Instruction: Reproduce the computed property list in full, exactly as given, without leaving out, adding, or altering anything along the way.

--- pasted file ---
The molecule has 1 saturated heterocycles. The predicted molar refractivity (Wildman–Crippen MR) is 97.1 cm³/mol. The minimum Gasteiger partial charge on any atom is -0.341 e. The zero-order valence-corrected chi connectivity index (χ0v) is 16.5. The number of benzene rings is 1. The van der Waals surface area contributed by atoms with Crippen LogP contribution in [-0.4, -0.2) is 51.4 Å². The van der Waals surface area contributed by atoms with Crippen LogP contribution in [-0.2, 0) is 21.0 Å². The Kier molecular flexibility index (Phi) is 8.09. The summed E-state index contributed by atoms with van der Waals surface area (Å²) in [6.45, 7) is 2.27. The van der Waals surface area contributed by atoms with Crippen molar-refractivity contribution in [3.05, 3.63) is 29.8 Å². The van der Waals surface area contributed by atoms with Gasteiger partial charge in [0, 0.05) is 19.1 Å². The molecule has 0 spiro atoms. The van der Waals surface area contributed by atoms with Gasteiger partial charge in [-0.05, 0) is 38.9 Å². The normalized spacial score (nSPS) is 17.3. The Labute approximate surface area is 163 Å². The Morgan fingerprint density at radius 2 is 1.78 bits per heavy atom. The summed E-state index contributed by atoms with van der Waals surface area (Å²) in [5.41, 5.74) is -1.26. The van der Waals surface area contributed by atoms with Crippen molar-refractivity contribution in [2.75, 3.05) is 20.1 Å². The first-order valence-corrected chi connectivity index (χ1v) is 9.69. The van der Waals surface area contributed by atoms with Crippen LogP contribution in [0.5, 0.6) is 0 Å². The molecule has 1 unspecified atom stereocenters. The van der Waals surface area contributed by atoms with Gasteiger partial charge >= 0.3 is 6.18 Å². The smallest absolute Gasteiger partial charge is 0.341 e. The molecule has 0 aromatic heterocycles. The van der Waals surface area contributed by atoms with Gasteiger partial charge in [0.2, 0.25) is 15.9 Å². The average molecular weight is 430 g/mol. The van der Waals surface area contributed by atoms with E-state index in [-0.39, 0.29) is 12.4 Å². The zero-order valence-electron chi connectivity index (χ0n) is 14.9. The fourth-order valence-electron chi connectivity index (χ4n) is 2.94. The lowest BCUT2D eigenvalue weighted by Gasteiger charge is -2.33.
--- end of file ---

The molecule has 1 saturated heterocycles. The predicted molar refractivity (Wildman–Crippen MR) is 97.1 cm³/mol. The minimum Gasteiger partial charge on any atom is -0.341 e. The zero-order valence-corrected chi connectivity index (χ0v) is 16.5. The number of benzene rings is 1. The van der Waals surface area contributed by atoms with Crippen LogP contribution in [-0.4, -0.2) is 51.4 Å². The van der Waals surface area contributed by atoms with Crippen LogP contribution in [-0.2, 0) is 21.0 Å². The Kier molecular flexibility index (Phi) is 8.09. The summed E-state index contributed by atoms with van der Waals surface area (Å²) in [6.45, 7) is 2.27. The van der Waals surface area contributed by atoms with Crippen molar-refractivity contribution in [3.05, 3.63) is 29.8 Å². The van der Waals surface area contributed by atoms with Gasteiger partial charge in [0, 0.05) is 19.1 Å². The molecule has 0 spiro atoms. The van der Waals surface area contributed by atoms with Gasteiger partial charge in [-0.05, 0) is 38.9 Å². The normalized spacial score (nSPS) is 17.3. The Labute approximate surface area is 163 Å². The Morgan fingerprint density at radius 2 is 1.78 bits per heavy atom. The summed E-state index contributed by atoms with van der Waals surface area (Å²) in [5.41, 5.74) is -1.26. The van der Waals surface area contributed by atoms with Crippen molar-refractivity contribution in [2.75, 3.05) is 20.1 Å². The first-order valence-corrected chi connectivity index (χ1v) is 9.69. The van der Waals surface area contributed by atoms with Crippen LogP contribution in [0.5, 0.6) is 0 Å². The molecule has 1 unspecified atom stereocenters. The van der Waals surface area contributed by atoms with Gasteiger partial charge >= 0.3 is 6.18 Å². The smallest absolute Gasteiger partial charge is 0.341 e. The molecule has 0 aromatic heterocycles. The van der Waals surface area contributed by atoms with Gasteiger partial charge in [0.2, 0.25) is 15.9 Å². The average molecular weight is 430 g/mol. The van der Waals surface area contributed by atoms with E-state index in [-0.39, 0.29) is 12.4 Å². The zero-order valence-electron chi connectivity index (χ0n) is 14.9. The fourth-order valence-electron chi connectivity index (χ4n) is 2.94. The lowest BCUT2D eigenvalue weighted by Gasteiger charge is -2.33.